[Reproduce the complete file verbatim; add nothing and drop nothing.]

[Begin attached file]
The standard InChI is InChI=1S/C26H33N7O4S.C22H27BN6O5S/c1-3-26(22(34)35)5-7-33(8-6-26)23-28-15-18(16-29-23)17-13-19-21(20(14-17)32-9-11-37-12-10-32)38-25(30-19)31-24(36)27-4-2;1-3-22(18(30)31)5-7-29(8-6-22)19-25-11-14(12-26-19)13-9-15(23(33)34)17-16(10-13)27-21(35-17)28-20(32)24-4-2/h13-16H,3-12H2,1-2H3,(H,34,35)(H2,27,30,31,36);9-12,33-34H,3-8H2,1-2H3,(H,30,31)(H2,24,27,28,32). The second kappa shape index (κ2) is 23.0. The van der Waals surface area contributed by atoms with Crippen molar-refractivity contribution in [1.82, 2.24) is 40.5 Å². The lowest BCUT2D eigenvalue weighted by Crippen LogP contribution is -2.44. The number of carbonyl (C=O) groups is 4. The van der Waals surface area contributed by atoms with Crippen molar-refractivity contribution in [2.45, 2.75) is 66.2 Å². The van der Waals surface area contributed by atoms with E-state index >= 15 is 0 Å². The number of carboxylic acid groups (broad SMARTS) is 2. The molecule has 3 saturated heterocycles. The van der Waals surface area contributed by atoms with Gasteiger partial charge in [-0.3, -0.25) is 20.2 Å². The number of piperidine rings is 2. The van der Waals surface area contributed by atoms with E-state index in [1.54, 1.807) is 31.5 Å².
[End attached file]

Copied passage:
The standard InChI is InChI=1S/C26H33N7O4S.C22H27BN6O5S/c1-3-26(22(34)35)5-7-33(8-6-26)23-28-15-18(16-29-23)17-13-19-21(20(14-17)32-9-11-37-12-10-32)38-25(30-19)31-24(36)27-4-2;1-3-22(18(30)31)5-7-29(8-6-22)19-25-11-14(12-26-19)13-9-15(23(33)34)17-16(10-13)27-21(35-17)28-20(32)24-4-2/h13-16H,3-12H2,1-2H3,(H,34,35)(H2,27,30,31,36);9-12,33-34H,3-8H2,1-2H3,(H,30,31)(H2,24,27,28,32). The second kappa shape index (κ2) is 23.0. The van der Waals surface area contributed by atoms with Crippen molar-refractivity contribution in [1.82, 2.24) is 40.5 Å². The lowest BCUT2D eigenvalue weighted by Crippen LogP contribution is -2.44. The number of carbonyl (C=O) groups is 4. The van der Waals surface area contributed by atoms with Crippen molar-refractivity contribution in [2.45, 2.75) is 66.2 Å². The van der Waals surface area contributed by atoms with E-state index >= 15 is 0 Å². The number of carboxylic acid groups (broad SMARTS) is 2. The molecule has 3 saturated heterocycles. The van der Waals surface area contributed by atoms with Gasteiger partial charge in [-0.3, -0.25) is 20.2 Å². The number of piperidine rings is 2. The van der Waals surface area contributed by atoms with E-state index in [1.54, 1.807) is 31.5 Å².